Suicidality among gambling helpline callers: A consideration of the role of financial stress and conflict [subscription access article]

Carr, M. M., Ellis, J. D. & Ledgerwood, D. M. (2018). The American Journal on Addictions, 27(6), 531-537. doi:10.1111/ajad.12787

Abstract: Background and Objectives
High rates of suicidal ideation and attempts secondary to gambling are well established among those with gambling disorders. The present study explores potential risk factors for suicidal ideation and/attempt among a sample of help‐line callers.

Methods
Participants (N = 202) completed measures assessing demographics; gambling behavior; and financial, family/social, employment, substance use, and legal difficulties related to gambling. Bivariate analyses, logistic regression, and mediation analyses were used to explore relationship between predictors and risk of suicidal ideation and attempt.

Results
Female gender, gambling severity (including engagement in illegal behaviors), a history of mental health problems, financial problems, and conflict related to gambling were associated with current suicidality in this sample. Mediation analyses revealed that financial problems were associated with increased familial conflict, which was in turn associated with increased suicidality.

Conclusions
Family and social conflict may be one important way in which financial problems confer risk for suicidality among problem gamblers. These results align with findings from the substance use disorder (SUD) literature and highlight one potential factor that may merit further assessment and/or intervention.

Scientific Significance
Researchers and clinicians may want to consider the overall level of conflict a patient is experiencing when assessing suicide risk among individuals with gambling problems. Professionals may also want to consider the suitability of interventions to address conflict within the context of gambling treatment. Article details and access conditions

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Current suicidal ideation in treatment-seeking individuals in the United Kingdom with gambling problems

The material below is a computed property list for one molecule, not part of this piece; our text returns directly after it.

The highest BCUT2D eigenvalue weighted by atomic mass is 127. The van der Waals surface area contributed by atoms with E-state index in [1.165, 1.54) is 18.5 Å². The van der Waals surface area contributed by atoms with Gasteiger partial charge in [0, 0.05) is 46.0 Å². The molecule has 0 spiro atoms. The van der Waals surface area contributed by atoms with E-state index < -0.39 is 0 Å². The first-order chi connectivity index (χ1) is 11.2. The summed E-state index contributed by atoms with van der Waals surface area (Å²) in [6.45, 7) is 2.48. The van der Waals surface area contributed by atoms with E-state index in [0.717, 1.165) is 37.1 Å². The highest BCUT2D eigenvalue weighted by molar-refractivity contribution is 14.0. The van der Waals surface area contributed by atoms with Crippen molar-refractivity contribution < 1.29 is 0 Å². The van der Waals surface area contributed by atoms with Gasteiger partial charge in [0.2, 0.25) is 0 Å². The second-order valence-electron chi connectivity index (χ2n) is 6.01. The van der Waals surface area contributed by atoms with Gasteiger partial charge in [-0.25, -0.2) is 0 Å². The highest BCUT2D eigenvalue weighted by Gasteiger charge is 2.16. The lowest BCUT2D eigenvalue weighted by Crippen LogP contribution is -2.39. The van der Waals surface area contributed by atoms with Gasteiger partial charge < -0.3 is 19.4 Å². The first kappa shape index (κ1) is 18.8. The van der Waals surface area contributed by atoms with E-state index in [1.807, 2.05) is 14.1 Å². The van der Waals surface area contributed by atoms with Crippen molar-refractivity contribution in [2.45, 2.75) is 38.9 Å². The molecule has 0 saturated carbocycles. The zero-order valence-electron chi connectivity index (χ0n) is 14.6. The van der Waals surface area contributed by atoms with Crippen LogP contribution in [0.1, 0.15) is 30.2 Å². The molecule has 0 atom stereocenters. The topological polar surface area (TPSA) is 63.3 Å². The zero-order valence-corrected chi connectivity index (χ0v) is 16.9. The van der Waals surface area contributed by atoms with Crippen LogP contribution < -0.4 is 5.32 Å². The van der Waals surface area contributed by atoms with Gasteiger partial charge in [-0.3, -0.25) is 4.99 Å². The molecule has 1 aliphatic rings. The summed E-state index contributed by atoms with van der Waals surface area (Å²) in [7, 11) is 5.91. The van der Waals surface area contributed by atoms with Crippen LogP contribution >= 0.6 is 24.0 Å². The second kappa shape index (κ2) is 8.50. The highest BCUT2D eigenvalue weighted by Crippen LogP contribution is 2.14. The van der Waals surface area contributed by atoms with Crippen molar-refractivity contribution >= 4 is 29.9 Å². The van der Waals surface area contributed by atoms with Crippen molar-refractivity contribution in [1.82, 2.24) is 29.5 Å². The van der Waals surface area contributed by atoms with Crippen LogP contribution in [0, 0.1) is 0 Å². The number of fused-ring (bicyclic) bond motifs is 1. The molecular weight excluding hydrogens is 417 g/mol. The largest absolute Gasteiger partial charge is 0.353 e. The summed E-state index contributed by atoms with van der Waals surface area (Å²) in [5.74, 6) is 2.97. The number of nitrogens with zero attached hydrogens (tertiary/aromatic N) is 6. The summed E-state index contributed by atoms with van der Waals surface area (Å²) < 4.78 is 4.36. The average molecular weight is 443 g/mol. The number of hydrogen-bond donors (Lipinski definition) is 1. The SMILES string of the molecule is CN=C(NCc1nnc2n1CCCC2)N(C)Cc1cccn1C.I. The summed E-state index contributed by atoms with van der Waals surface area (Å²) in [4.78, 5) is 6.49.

By Silvia Ronzitti, Emiliano Soldini, Neil Smith, Marc N. Potenza, Massimo Clerici, and Henrietta Bowden-Jones.

Background: Studies show higher lifetime prevalence of suicidality in individuals with pathological gambling. However, less is known about the relationship between pathological gambling and current suicidal ideation.

Objectives: We investigated socio-demographic, clinical and gambling-related variables associated with suicidality in treatment-seeking individuals.

Methods: Bivariate analyses and logistic regression models were generated on data from 903 individuals to identify measures associated with aspects of suicidality.

Results: Forty-six percent of patients reported current suicidal ideation. People with current suicidal thoughts were more likely to report greater problem-gambling severity (p < 0.001), depression (p < 0.001) and anxiety (p < 0.001) compared to those without suicidality. Logistic regression models suggested that past suicidal ideation (p < 0.001) and higher anxiety (p < 0.05) may be predictive factors of current suicidality.

Conclusions: Our findings suggest that the severity of anxiety disorder, along with a lifetime history of suicidal ideation, may help to identify treatment-seeking individuals with pathological gambling with a higher risk of suicidality, highlighting the importance of assessing suicidal ideation in clinical settings.

Ronzitti, S., Soldini, E., Smith, N., Potenza, M. N., Clerici, M., & Bowden-Jones, H. (2017). Current suicidal ideation in treatment-seeking individuals in the United Kingdom with gambling problems. Addictive Behaviors, 74, 33–40. https://doi.org/10.1016/j.addbeh.2017.05.032

The association between pathological gambling and suicidality in treatment-seeking pathological gamblers in South Africa

BACKGROUND: A number of studies have noted a significant association between suicidality and pathological gambling (PG), but the exact relationship has not been extensively characterized. It is unclear whether gambling precipitates suicidality, or whether underlying psychiatric problems, such as mood disturbances, lead to both gambling and suicidality. Furthermore, all published data on the association between suicidality and gambling is from high-income countries, and the nature of this relationship in low- and middle-income countries, such as South Africa, has not been explored.

METHODS: The relationship between gambling and suicidality was investigated in individuals who had called the South African National Responsible Gambling Programme’s helpline. Associations between sociodemographic factors, severity of gambling symptoms, comorbid psychiatric disorders, family history of psychiatric disorders, and suicidality were assessed…

Source: Stein, G. N., Pretorius, A., Stein, D. J., & Sinclair, H. (2016). The association between pathological gambling and suicidality in treatment-seeking pathological gamblers in South Africa. Annals of Clinical Psychiatry: Official Journal of the American Academy of Clinical Psychiatrists, 28(1), 43–50.